To be perfectly honest, I had no idea how to begin rating this book. To dispense quickly with my thoughts on the mystery: it definitely wasn't my favorite in the series, and I do think it signals a shift in the series away from traditional mysteries towards more spy/espionage tales (which makes sense, as WWII is looming and Maisie has Secret Service connections), which I'm not 100% sure how I'm going to like. We'll see, I suppose. Now, to the rest: the jump forward 3.5 years felt a bit jarring, and to have a bunch of huge -- and traumatic -- events in Maisie's life summed up in a few newspaper clippings and letters at the opening of the book felt a bit too cursory for my taste. Furthermore, the decision to -- SPOILER, though it is literally revealed within the first ten pages -- have Maisie be widowed is a choice I just cannot get onboard with. It felt like Winspear didn't know how to write Maisie as a character who solved crimes while being a wife and mother, so she had to give her a bit of happiness and then snatch it away so that Maisie could once again be Maisie Dobbs, single girl (widow now) solving mysteries. I would have been far more interested to see her try to creatively write around Maisie's changed circumstances. Instead, it's deeply painful to read about a character who has already suffered so much in her life and spent 10 books healing now having fallen back into a really dark, horrible place again. Furthermore, I just really liked James, and I miss him now, and reading about Maisie's reflections on their marriage and his death just made me really, really sad. I'll keep reading, because I'm really invested in this series, but this book made me cry a LOT, and I kind of resent Winspear for it. I feel manipulated, and I don't like it.

LPL_ShirleyB Oct 16, 2015

If you enjoy historical mysteries, I recommend you try this book! The heroine is resolute in a setting of world conflict in the 1930s. The first chapter quickly advances through several years and sets the mood. The core of the mystery begins with chapter 2 and an element of espionage. In spite of this being the 11th book in the Maisie Dobbs series, you need not begin with the 1st in the series.

Aug 01, 2015

I felt that the jump across four years was jarring so am not rating this as high as some of her other books in this series.
On the plus side, there are two analogies to splinters that I found effective descriptions of 1) Maisie working through memories to help reduce her pain (see page 161) and 2) using this insight, to help solve the case (see page 286).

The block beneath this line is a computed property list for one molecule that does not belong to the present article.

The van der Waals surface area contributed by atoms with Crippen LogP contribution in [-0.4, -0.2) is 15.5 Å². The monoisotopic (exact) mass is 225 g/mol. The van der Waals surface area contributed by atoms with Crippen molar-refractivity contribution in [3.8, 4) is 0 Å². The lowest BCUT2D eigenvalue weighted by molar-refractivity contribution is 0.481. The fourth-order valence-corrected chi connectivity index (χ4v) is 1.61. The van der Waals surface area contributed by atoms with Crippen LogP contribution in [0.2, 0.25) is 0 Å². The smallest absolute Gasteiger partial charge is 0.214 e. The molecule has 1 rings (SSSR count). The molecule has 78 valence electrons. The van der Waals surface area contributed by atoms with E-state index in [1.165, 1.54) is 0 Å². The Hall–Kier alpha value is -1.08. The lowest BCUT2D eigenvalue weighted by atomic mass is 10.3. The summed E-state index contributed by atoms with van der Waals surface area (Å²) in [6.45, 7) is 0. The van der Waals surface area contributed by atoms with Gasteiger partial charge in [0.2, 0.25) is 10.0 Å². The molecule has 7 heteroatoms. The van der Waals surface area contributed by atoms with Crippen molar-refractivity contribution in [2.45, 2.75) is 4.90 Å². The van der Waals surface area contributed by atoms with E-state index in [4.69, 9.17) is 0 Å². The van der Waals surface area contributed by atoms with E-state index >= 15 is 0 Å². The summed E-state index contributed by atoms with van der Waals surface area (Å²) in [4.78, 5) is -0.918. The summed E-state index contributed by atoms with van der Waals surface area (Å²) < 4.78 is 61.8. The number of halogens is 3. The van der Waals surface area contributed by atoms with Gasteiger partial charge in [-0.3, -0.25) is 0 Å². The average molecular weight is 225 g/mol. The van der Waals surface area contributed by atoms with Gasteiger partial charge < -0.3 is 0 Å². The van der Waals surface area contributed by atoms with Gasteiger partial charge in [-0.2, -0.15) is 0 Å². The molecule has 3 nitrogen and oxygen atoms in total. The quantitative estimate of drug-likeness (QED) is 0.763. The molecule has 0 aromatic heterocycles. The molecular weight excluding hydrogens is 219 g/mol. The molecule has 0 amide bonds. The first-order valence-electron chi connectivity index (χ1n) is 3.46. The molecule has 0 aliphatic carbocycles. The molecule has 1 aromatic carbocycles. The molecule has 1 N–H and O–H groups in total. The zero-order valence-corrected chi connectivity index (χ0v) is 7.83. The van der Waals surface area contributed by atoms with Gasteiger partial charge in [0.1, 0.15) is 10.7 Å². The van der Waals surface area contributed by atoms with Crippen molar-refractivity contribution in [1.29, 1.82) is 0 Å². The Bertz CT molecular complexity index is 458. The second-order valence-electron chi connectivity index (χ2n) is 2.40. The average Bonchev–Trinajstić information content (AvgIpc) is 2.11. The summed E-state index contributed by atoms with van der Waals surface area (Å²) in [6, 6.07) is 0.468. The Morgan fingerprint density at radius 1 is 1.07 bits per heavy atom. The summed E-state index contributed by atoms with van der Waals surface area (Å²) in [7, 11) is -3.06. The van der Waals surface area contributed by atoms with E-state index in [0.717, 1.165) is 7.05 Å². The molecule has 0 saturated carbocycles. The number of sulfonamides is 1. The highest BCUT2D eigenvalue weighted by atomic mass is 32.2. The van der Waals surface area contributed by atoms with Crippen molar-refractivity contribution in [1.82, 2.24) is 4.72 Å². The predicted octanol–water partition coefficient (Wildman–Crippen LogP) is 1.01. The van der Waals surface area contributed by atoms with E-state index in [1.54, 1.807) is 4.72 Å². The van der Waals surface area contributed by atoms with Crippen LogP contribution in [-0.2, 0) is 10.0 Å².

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Jul 10, 2015

Maisie is trying to recover from the deaths of her husband and new born baby. She is coming back from India to England but can't face her family or England so she stops in Gibraltar. She finds the dead body of photographer Sebastian Babayoff. She doesn't believe the police that a robber did it. She finds his camera at the scene and realizes that he took a picture he shouldn't have. Amid the war in Spain, Maisie looks into the death with the help of people on both sides of the war. She meets two nurses who take her to a small village clinic which is run by a nun who is a teacher. This turns into her path of recovery with knowing she will return to England for Christmas.

SPL_Robyn Mar 31, 2015

When last we saw Maisie she had made the decision to leave England and everything she held most dear, and to travel to India. She left behind James, her beau who had proposed, with a promise she would let him know yes or no in a year’s time.

When we pick up Maisie’s story again, several years have passed, and we learn that while Maisie accepted James’ proposal, they did not live happily ever after. Trying to slay the demons of her past, Maisie embarks on more travel, finding her way to Gibraltar. She is not there a week when she literally stumbles over a body in the dark, and she once more takes up the mantle of detective psychologist, reasoning a little occupational therapy is what her mind and heart needs.

However Gibraltar in the years before WWII is a particularly hazardous place to be – many countries at cross-purposes have agents placed there, as Gibraltar - a tiny spit of land in southern Spain across the strait from Tangier – in 1937 is controlled by the British, and is the key to controlling the entrance to the Mediterranean. Fascists, Nazis, Communists, Allies – they all have a stake in Gibraltar, and Maisie’s investigation proves to have deeper, more complex roots than that of an apparent random murder in the city’s streets.

With spies from numerous nations looking over her shoulder and with opposing viewpoints muddling her convictions, Maisie will not be satisfied until she has answers for the victim’s families, but at what cost to her soul? Steeped in history of a relatively unexamined part of World War II, Jacqueline Winspear’s thoughtful characters and plotting make for a very reflective type of mystery, one that makes her audience seek out more knowledge about her subjects, just as her main character does.


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Aug 01, 2015

Maisie felt the anger emanating from Vallejo. The dragon is alive inside him. And if I allow it, he will bring me down further. P 116